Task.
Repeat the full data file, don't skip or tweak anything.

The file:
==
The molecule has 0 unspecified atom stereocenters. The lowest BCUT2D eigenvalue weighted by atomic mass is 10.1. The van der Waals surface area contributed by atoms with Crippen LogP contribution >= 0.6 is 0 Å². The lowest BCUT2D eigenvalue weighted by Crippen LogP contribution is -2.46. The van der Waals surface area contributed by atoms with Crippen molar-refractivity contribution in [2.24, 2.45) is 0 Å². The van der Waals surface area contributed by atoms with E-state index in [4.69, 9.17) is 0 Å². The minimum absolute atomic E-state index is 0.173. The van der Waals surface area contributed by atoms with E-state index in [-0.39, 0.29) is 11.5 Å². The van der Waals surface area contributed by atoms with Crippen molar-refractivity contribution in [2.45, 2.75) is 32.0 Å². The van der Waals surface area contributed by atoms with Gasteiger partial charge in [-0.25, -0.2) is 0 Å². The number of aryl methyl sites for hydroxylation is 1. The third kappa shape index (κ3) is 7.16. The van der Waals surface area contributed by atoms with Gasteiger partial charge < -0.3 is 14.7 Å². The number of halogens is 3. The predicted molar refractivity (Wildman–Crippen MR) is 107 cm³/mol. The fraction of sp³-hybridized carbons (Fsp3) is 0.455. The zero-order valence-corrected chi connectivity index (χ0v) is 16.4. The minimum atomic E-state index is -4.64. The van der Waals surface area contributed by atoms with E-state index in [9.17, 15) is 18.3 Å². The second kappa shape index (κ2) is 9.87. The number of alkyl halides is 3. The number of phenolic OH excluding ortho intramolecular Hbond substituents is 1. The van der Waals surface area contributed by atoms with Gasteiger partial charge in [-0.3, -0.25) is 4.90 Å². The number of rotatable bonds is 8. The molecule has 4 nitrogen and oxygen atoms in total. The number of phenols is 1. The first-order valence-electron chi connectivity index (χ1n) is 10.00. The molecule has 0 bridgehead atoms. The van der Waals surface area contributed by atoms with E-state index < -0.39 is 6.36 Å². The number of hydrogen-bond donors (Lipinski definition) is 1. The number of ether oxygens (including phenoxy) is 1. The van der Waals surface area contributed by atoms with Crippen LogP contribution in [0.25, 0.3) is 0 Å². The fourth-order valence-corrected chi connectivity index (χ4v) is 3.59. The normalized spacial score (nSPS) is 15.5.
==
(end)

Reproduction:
The molecule has 0 unspecified atom stereocenters. The lowest BCUT2D eigenvalue weighted by atomic mass is 10.1. The van der Waals surface area contributed by atoms with Crippen LogP contribution >= 0.6 is 0 Å². The lowest BCUT2D eigenvalue weighted by Crippen LogP contribution is -2.46. The van der Waals surface area contributed by atoms with Crippen molar-refractivity contribution in [2.24, 2.45) is 0 Å². The van der Waals surface area contributed by atoms with E-state index in [4.69, 9.17) is 0 Å². The minimum absolute atomic E-state index is 0.173. The van der Waals surface area contributed by atoms with E-state index in [-0.39, 0.29) is 11.5 Å². The van der Waals surface area contributed by atoms with Crippen molar-refractivity contribution in [2.45, 2.75) is 32.0 Å². The van der Waals surface area contributed by atoms with Gasteiger partial charge in [-0.25, -0.2) is 0 Å². The number of aryl methyl sites for hydroxylation is 1. The third kappa shape index (κ3) is 7.16. The van der Waals surface area contributed by atoms with Gasteiger partial charge < -0.3 is 14.7 Å². The number of halogens is 3. The predicted molar refractivity (Wildman–Crippen MR) is 107 cm³/mol. The fraction of sp³-hybridized carbons (Fsp3) is 0.455. The zero-order valence-corrected chi connectivity index (χ0v) is 16.4. The minimum atomic E-state index is -4.64. The van der Waals surface area contributed by atoms with E-state index in [9.17, 15) is 18.3 Å². The second kappa shape index (κ2) is 9.87. The number of alkyl halides is 3. The number of phenolic OH excluding ortho intramolecular Hbond substituents is 1. The van der Waals surface area contributed by atoms with Gasteiger partial charge in [-0.3, -0.25) is 4.90 Å². The number of rotatable bonds is 8. The molecule has 4 nitrogen and oxygen atoms in total. The number of phenols is 1. The first-order valence-electron chi connectivity index (χ1n) is 10.00. The molecule has 0 bridgehead atoms. The van der Waals surface area contributed by atoms with E-state index < -0.39 is 6.36 Å². The number of hydrogen-bond donors (Lipinski definition) is 1. The number of ether oxygens (including phenoxy) is 1. The van der Waals surface area contributed by atoms with Crippen LogP contribution in [0.25, 0.3) is 0 Å². The fourth-order valence-corrected chi connectivity index (χ4v) is 3.59. The normalized spacial score (nSPS) is 15.5.